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Hospice care, unlike home health care, provides treatment to manage pain and symptoms associated with a terminal illness. In addition, hospice care gives support--emotionally, spiritually, and socially to the patient and the family. The goal of hospice is to provide comfort and care, not "cure" the illness or disease, like home health care. Pain and symptom control are the objectives of all hospice services. The goal of hospice care is to enable the person who is terminally ill to enjoy life to the fullest. Types of hospice care services provided depend on the patient's needs and preferences. Services may include:
Nursing care. In consultation with the doctor, a registered nurse will set up a plan of care. Nursing care may involve administering medication, monitoring the condition of patient, controlling pain, and providing other health support.
Medical social services. Medical social workers provide various services to the patient, including counseling and locating community resources to help the patient and his or her family. Some social workers are also the patient's case manager when the patient's medical condition is very complex and requires coordination of many services.
Doctor services. The doctor plays an important role in determining the plan of care with the hospice care team.
Spiritual services. Depending on the patient's religious or spiritual beliefs, hospice care can include support from clergy or other spiritual counselors for the patient and the family.
Home care aide or homemaker services. Home health aides can help the patient with his or her basic personal needs, such as getting out of bed, walking, bathing, and dressing. Some aides have received specialized training to assist with more specialized care under supervision of a nurse. A homemaker or attendant can maintain the household with meal preparation, laundry, grocery shopping, and other housekeeping chores.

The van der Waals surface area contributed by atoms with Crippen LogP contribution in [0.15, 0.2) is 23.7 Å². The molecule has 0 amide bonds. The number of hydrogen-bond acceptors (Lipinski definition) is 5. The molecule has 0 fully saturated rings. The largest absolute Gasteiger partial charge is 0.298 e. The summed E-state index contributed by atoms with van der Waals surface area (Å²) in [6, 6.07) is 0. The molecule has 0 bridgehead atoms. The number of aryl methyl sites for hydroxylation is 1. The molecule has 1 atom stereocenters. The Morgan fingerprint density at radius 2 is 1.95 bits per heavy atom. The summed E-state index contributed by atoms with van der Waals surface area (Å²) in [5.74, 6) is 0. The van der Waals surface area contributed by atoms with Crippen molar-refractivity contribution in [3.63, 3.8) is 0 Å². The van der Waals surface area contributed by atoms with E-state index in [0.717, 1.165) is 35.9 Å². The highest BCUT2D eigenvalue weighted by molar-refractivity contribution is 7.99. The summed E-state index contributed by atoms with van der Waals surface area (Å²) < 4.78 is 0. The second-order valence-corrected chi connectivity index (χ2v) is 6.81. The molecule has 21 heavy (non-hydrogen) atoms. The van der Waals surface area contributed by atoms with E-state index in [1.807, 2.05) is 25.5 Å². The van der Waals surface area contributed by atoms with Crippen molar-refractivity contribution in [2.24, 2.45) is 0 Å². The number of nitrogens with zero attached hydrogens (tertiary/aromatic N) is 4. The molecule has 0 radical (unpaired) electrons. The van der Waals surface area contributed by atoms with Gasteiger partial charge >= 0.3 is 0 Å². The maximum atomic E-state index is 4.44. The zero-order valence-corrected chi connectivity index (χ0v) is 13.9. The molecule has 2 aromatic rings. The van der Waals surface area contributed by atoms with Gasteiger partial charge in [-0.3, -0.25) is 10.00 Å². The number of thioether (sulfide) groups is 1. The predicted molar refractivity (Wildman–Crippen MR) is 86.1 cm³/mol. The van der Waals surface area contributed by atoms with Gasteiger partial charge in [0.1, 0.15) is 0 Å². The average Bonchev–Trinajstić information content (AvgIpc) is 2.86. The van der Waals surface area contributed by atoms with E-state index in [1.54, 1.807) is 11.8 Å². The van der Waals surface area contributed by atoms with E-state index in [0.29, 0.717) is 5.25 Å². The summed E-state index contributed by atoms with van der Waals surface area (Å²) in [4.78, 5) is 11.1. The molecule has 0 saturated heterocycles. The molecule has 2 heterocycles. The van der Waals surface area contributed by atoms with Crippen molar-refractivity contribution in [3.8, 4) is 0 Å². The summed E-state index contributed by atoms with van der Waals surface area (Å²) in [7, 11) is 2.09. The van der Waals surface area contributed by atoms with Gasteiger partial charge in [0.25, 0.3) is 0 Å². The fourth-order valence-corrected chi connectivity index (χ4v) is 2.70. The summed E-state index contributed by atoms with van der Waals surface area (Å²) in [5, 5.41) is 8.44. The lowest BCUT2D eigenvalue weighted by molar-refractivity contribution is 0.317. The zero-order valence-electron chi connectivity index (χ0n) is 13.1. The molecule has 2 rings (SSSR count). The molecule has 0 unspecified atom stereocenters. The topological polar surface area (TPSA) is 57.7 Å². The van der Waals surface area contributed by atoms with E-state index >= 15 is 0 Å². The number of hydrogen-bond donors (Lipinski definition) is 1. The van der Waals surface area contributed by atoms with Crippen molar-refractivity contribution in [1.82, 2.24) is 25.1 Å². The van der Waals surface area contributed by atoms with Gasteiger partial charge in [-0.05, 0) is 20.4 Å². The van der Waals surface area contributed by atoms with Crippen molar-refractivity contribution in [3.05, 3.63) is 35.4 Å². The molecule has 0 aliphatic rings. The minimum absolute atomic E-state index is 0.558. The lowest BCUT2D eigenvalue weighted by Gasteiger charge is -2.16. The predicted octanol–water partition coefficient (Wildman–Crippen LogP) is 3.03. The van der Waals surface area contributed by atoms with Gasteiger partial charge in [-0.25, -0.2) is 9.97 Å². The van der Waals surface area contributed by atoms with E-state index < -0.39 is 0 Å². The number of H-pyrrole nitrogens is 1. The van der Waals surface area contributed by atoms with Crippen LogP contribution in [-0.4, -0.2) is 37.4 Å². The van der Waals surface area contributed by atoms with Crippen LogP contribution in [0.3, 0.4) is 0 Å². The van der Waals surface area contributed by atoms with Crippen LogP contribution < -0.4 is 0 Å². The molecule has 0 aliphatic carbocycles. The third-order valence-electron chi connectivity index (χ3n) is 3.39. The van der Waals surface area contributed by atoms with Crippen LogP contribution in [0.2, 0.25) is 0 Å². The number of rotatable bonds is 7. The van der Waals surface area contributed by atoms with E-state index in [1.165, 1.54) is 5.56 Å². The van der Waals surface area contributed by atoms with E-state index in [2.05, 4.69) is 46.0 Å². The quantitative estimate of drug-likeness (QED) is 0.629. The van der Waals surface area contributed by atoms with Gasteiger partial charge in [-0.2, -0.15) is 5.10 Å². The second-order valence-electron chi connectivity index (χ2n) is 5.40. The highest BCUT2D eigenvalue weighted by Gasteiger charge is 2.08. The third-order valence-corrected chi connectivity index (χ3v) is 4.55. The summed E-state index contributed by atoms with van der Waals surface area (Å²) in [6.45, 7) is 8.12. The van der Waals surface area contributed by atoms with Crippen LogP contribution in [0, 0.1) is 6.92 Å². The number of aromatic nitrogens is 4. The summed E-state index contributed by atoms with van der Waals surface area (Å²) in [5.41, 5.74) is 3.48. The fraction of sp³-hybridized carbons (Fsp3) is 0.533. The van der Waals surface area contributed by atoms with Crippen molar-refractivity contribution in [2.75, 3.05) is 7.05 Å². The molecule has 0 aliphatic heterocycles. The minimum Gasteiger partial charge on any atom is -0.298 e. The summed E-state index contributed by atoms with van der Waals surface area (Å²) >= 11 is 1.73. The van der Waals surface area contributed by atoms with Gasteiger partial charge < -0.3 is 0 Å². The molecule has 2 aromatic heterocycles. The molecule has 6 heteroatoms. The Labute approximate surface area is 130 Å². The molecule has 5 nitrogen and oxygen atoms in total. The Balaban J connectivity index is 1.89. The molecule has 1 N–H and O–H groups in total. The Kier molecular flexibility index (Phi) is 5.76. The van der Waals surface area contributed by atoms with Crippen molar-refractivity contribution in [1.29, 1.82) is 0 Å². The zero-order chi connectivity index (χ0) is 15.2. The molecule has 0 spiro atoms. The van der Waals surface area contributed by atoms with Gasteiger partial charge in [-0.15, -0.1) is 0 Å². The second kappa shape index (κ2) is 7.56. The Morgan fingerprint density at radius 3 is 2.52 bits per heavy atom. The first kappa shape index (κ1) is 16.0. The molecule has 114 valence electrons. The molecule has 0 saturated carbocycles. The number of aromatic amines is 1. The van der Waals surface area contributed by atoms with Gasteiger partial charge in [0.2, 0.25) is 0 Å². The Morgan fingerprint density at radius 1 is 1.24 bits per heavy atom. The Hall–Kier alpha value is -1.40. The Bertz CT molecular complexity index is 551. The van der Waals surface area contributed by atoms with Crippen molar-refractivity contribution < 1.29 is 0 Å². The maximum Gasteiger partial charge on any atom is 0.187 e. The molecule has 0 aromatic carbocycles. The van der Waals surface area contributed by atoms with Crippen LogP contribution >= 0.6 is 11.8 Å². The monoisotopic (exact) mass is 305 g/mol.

24-hour care or on-call care. Hospice care teams are usually available 24 hours a day, seven days a week. Visits or phone consultations can often be made any time of day.
Hospice inpatient care. At times, it may become necessary to move the hospice patient from the home to a hospital or other care facility. The hospice can arrange this care and then resume hospice care when appropriate.
Volunteer care. Volunteers are often part of hospice care teams, providing services ranging from companionship to carpooling. Volunteers often fill in the gaps for families dealing with a terminal illness and provide support for both the patient and the family.
Physical, occupational, and/or speech therapy. As a terminal illness progresses, the patient may lose his or her ability to accomplish basic daily tasks such as dressing or feeding. Physical, occupational, and/or speech therapists can work with the patient to find new ways to accomplish lost functions.
Respite care. Caring for a terminally ill patient 24 hours a day can be exhausting for a family. Respite care gives the family a much needed break by arranging for a brief inpatient stay for the patient, or extra services in the home.
Bereavement support. Care for the family does not end with the death of a patient. The hospice care team works with the surviving family members to help them cope with the grieving process. Bereavement support may include counseling, support groups, or medical referrals.